— Dr. Sharon Belmar-George (Chief Medical Officer)

I would need to know what “research” the CMO refers to because most literature I have come across indicates the opposite. A recent study released from Israel shows individuals who have recovered from COVID are 6 to 13 times more protected than if only vaccinated. We will stick a pin in this point to be revisited later because it requires an independent blog post to thoroughly ventilate the subject of natural immunity rather than immunity derived from vaccination.

I strongly suspect that the practice of excluding and ignoring innate immunity is a directive handed down from the WHO and PAHO, not an independent determination from the CMO based on her study. But I could be wrong; It very well may be that her position is independent of the internatio0nal agencies to which she is subservient.

Question Three

Does the Ministry of Health tracks how many of the COVID-related hospitalizations are Vitamin D deficient or Obese? If so, how many?

Dr. Alisha Eugene-Ford (Medical Director of the Respiratory Hospital)

“Every patient that comes in, we take their comorbidities; if you have any medical history of anything, we take it down, and it forms part of the information that we gather. Obesity, for instance, is one of those that we have realized is popping up, and the patients that are obese are not doing well. Vitamin D deficiency is something we capture, but it may not be something that we capture as much as we would capture persons with obesity, hypertension, diabetes, heart disease or any of these things. But we are always ensuring that when we are capturing our data or when we are interviewing, interrogating, or examining patients, we take into consideration any past medical history they have. Which means we do have the information that we need. It also allows us to gauge ourselves in the hospital. If you have persons coming in with so many comorbidities, we anticipate having to work harder with these persons versus someone who might just come in with mild symptoms and not many comorbidities. This person will most likely do way better than the group that I mentioned before.”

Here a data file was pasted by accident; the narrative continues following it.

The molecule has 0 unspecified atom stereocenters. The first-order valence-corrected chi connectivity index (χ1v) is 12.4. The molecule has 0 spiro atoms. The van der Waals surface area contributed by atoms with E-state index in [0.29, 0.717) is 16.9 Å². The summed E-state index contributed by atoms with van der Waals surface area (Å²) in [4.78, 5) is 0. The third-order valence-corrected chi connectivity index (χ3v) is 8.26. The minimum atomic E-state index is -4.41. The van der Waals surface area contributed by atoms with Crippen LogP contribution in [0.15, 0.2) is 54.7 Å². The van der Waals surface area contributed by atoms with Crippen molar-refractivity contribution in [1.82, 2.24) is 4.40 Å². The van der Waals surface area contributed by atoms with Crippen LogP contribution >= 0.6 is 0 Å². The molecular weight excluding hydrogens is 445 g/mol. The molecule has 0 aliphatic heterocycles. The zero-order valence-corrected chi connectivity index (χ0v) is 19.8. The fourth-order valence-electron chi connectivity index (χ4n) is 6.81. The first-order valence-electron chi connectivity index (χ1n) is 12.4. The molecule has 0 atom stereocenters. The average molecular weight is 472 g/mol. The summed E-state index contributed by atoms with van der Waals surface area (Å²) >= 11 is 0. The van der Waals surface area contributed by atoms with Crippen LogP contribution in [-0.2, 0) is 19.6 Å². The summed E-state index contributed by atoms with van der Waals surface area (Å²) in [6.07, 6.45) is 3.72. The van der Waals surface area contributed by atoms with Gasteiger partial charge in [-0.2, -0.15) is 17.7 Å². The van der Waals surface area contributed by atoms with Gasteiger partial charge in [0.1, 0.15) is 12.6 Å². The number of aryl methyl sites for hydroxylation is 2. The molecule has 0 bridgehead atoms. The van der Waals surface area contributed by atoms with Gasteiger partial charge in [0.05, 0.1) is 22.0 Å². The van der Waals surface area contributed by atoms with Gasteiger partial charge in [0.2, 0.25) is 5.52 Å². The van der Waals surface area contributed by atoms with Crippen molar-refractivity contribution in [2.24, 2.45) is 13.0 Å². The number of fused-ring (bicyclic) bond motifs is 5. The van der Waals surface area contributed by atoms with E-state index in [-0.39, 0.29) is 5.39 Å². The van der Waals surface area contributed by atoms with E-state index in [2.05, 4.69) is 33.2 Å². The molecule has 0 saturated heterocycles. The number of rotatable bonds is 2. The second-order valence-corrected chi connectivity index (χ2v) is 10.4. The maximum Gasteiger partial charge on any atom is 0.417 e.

— Dr. Alisha Eugene-Ford (Medical Director of the Respiratory Hospital)

If they were to pay more attention to capturing vitamin D deficiency, they would see clear scientific evidence supporting a mass promotional campaign to address this problem which is inextricably linked to obesity and severe illness from COVID-19. It would also be beneficial to a public health education campaign by informing people of the percentage of patients who have had a severe illness or death that present with comorbidities and help identify which at-risk communities should be priorities as far as targeted outreach.

I think this top-heavy approach on reliance on vaccinations is hazardous and short-sighted. We are allowing this crisis to go to waste in that it has allowed us to deal with some root problems in our public health. Still, we kick the can of none communicable diseases do the road because we don’t want to acknowledge we must change our lifestyle and not depend merely on miracles from modern medicine.

Hopefully, the Ministry of Health will broaden the scope of data released to the public so our debates and discussions can be based on substance speculation.

I will review the rest of the press conference and make a few posts covering notable quotes from the participants. I will dive into the question of immunity for a Blog to be posted either tomorrow or Friday.

Until then.

Be strong, stay safe, and God bless Saint Lucia.

#jvw7

Social commentary & political analysis of current affairs and the news worldwide — focusing on implications for Saint Lucia and Saint Lucians in the diaspora.